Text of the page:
There are many instances of sad and failed States in the world. Somalia is one of them. While I certainly do not condone piracy and the hijacking of ships the Arab countries and the West (particularly Britain, Italy and the USA) have to look at their records in the area and remember the old adage, “You reap what you sow”. Much of the poverty and lawlessness in Somalia is because of previous injustice. I know that the Italians (before the Second World War) treated the Somalis in an appalling manner; Britain’s treatment of ‘their’ subjects (until 1960) would have been more humane – but still typically colonialist. The Arabs generally have ignored a major humanitarian crisis on the doorstep, as it were.
So now a desperately poor nation has some of its citizens resorting to piracy to live. Not a good idea as this will bring the wrath of the wealthier countries down upon their heads in no uncertain fashion.
But what can the West and the affected Arab nations (i.e. Saudi Arabia) do about the pirates (seems strange to be writing about pirates in the 21st century)? In my view it needs a four pronged approach:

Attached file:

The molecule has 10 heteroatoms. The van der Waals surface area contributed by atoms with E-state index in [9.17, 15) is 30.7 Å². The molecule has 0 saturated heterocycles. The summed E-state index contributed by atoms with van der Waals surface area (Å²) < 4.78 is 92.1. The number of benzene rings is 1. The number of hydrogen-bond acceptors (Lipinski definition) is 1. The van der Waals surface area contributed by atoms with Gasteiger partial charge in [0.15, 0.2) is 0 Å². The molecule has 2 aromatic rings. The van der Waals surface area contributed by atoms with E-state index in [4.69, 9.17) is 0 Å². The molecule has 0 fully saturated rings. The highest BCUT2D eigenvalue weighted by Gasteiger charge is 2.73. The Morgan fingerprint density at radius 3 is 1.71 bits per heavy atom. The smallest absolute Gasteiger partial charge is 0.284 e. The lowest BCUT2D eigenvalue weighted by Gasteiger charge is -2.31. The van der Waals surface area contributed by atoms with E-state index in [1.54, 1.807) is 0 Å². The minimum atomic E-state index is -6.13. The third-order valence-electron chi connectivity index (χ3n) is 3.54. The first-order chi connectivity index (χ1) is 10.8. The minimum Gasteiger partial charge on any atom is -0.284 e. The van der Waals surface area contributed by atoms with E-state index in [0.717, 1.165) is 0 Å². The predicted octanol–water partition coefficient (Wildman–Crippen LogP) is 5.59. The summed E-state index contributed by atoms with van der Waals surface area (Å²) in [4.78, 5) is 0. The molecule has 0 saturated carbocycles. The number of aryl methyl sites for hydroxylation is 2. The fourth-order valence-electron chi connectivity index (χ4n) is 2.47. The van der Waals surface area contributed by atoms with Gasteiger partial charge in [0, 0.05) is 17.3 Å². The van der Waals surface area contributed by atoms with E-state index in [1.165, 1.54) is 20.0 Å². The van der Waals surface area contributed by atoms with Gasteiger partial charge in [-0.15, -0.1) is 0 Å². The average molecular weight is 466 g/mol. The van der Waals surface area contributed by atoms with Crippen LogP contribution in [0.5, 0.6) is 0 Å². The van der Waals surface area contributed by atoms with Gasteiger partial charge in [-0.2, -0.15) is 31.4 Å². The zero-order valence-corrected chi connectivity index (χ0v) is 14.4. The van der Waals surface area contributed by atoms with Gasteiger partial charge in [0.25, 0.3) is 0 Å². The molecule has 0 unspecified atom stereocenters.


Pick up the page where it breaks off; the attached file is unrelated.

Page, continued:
1. Immediately set up a joint naval task force to seek out and attack any pirate vessels in the area. Not an easy task but necessary to protect ships using the trade route, unsettle the pirates and keep them guessing.
2. Use ‘Q’ ships as bait. ‘Q’ ships were used with some success by the Royal Navy in the past. These are seemingly innocent merchant ships travelling lawfully on the ocean, but in actual fact are heavily armed converted ships. Once the pirates appear the ‘Q’ship pretends to panic so as to entice the pirate's ship (or ships) closer, then specially designed deck cargo containers etc, are hydraulically dismantled to expose sophisticated weaponry, which are then used to destroy the pirate vessel now at point blank range.
3. Use unmanned, armed drone surveillance aircraft to monitor the ships in the area. These would report any suspicious vessels and attack them if necessary.
4. Use diplomacy to encourage trade, education, literacy, modern health facilities and law and order in Somalia. This would have to come under the United Nations as I do not believe the Somalis would welcome ‘interference’ by any individual Western country.
It will take many years and a lot of money to restore Somalia to some sort of normality but it is the only way piracy will be reduced. It will never be eliminated entirely as there are always criminal elements involved somewhere down the line.
Unless we do something the problem will only get worse and we will all suffer because of higher shipping prices (which is all the world needs at this time!). But it requires a unified approach – individual nations doing their own thing in a piece-meal manner is not going to solve the problem.